Aztec structure made of human skulls discovered in Mexico

A tower of human skulls, consisting of heads of women and children, sacrificed by Aztecs was discovered near Templo Mayor, one of the main temples in the Aztec capital Tenochtitlan, existing before Mexico City.

Details of the structure with the skulls (by Henry Romero)

Archaeologists discovered over 650 skulls and thousands of fragments bound together with lime and piled up on each other in a cylindrical structure. Scientists believe that the site is part of the Huey Tzompantli, a massive array of skulls that struck fear into the Spanish conquistadores when they captured the city under Hernan Cortes.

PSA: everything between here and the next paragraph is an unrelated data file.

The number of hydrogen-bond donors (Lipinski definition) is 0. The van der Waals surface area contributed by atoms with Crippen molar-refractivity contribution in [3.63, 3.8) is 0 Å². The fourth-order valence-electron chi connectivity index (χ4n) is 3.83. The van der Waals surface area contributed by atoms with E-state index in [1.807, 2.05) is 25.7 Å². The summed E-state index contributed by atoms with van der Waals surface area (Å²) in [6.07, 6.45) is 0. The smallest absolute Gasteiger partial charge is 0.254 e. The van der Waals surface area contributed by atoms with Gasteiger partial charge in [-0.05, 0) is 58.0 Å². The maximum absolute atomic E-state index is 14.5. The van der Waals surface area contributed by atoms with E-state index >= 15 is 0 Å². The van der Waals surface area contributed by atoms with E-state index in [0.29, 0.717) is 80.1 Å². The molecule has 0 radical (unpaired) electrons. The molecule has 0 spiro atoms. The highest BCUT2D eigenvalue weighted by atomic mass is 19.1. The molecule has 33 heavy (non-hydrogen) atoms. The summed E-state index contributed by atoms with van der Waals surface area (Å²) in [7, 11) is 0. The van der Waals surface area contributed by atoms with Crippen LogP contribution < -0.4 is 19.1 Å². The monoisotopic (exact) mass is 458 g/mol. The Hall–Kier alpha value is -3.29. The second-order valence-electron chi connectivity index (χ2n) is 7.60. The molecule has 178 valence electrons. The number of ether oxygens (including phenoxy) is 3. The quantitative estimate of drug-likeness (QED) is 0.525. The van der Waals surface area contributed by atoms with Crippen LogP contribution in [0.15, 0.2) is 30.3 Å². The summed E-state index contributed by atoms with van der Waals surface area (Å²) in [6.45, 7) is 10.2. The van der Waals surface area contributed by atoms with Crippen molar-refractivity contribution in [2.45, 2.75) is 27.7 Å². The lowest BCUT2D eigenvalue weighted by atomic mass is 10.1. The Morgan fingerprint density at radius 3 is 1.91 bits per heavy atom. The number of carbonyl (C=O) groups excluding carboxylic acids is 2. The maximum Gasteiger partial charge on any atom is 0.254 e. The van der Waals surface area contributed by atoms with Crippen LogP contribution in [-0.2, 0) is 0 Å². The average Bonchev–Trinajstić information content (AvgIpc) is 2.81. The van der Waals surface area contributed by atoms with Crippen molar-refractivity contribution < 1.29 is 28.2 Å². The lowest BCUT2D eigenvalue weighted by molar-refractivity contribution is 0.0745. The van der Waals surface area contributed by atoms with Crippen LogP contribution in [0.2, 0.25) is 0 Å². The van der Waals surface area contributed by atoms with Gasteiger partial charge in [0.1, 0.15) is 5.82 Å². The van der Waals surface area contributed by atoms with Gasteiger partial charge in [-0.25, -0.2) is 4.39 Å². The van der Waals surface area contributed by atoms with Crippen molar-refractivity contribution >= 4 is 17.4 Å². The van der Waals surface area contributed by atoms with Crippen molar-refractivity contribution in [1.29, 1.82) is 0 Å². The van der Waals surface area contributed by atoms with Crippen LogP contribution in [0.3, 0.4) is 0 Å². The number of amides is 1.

Details of the skulls (by Henry Romero)

The structure formed a tower and stood on public display on the tzompantli – a type of wooden rack or palisade, which was used for the public display of human skulls. The tower stood on the corner of the chapel of Huitzilopochtli, Aztec god of the sun, war and human sacrifice. The tower measures roughly six meters in diameter, but its base has yet to be unearthed. The scientists expected that the remains belonged mainly to young men, possibly warriors, but it turned out that the skulls belong to women and children – a group one would not consider as going to war.

Skulls as found on the site (by Henry Romero)

The skull tower has been mentioned by Andres de Tapia, a Spanish soldier who accompanied Cortes in the 1521 conquest of Mexico. He counted tens of thousands of skulls at what became known as the Huey Tzompantli.

One of the skulls (by Henry Romero)
Documented skulls from the site (by Henry Romero)
The skulls unearthed by archaeologists (by Henry Romero)

(after Reuters & Henry Romero)

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